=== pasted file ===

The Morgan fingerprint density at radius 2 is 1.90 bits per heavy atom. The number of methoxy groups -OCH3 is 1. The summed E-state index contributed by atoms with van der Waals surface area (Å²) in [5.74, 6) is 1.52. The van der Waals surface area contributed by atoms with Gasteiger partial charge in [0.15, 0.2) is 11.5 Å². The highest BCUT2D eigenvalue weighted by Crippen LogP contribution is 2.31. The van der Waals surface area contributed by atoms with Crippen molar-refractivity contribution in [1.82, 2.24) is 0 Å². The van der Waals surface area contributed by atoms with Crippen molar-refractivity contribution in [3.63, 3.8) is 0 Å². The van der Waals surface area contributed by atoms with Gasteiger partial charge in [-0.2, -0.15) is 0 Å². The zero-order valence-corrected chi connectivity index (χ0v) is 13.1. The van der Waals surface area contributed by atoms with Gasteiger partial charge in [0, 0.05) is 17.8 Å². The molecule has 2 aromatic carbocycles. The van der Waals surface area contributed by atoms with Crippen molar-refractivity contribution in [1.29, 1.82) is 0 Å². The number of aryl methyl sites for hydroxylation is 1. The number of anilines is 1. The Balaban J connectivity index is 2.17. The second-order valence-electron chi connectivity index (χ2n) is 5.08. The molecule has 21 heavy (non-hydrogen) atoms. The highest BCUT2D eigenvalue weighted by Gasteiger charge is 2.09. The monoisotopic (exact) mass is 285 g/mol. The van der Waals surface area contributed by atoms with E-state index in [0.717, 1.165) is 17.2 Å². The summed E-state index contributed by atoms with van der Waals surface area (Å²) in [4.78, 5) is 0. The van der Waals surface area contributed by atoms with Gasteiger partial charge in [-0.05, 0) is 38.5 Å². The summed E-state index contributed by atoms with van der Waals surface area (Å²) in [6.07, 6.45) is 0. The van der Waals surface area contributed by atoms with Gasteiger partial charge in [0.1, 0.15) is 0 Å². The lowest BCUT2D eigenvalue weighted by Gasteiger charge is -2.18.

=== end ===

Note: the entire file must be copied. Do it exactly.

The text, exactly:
The Morgan fingerprint density at radius 2 is 1.90 bits per heavy atom. The number of methoxy groups -OCH3 is 1. The summed E-state index contributed by atoms with van der Waals surface area (Å²) in [5.74, 6) is 1.52. The van der Waals surface area contributed by atoms with Gasteiger partial charge in [0.15, 0.2) is 11.5 Å². The highest BCUT2D eigenvalue weighted by Crippen LogP contribution is 2.31. The van der Waals surface area contributed by atoms with Crippen molar-refractivity contribution in [1.82, 2.24) is 0 Å². The van der Waals surface area contributed by atoms with Crippen molar-refractivity contribution in [3.63, 3.8) is 0 Å². The van der Waals surface area contributed by atoms with Gasteiger partial charge in [-0.2, -0.15) is 0 Å². The zero-order valence-corrected chi connectivity index (χ0v) is 13.1. The van der Waals surface area contributed by atoms with Gasteiger partial charge in [0, 0.05) is 17.8 Å². The molecule has 2 aromatic carbocycles. The van der Waals surface area contributed by atoms with Crippen molar-refractivity contribution in [1.29, 1.82) is 0 Å². The number of aryl methyl sites for hydroxylation is 1. The number of anilines is 1. The Balaban J connectivity index is 2.17. The second-order valence-electron chi connectivity index (χ2n) is 5.08. The molecule has 21 heavy (non-hydrogen) atoms. The highest BCUT2D eigenvalue weighted by Gasteiger charge is 2.09. The monoisotopic (exact) mass is 285 g/mol. The van der Waals surface area contributed by atoms with E-state index in [0.717, 1.165) is 17.2 Å². The summed E-state index contributed by atoms with van der Waals surface area (Å²) in [4.78, 5) is 0. The van der Waals surface area contributed by atoms with Gasteiger partial charge in [-0.05, 0) is 38.5 Å². The summed E-state index contributed by atoms with van der Waals surface area (Å²) in [6.07, 6.45) is 0. The van der Waals surface area contributed by atoms with Gasteiger partial charge in [0.1, 0.15) is 0 Å². The lowest BCUT2D eigenvalue weighted by Gasteiger charge is -2.18.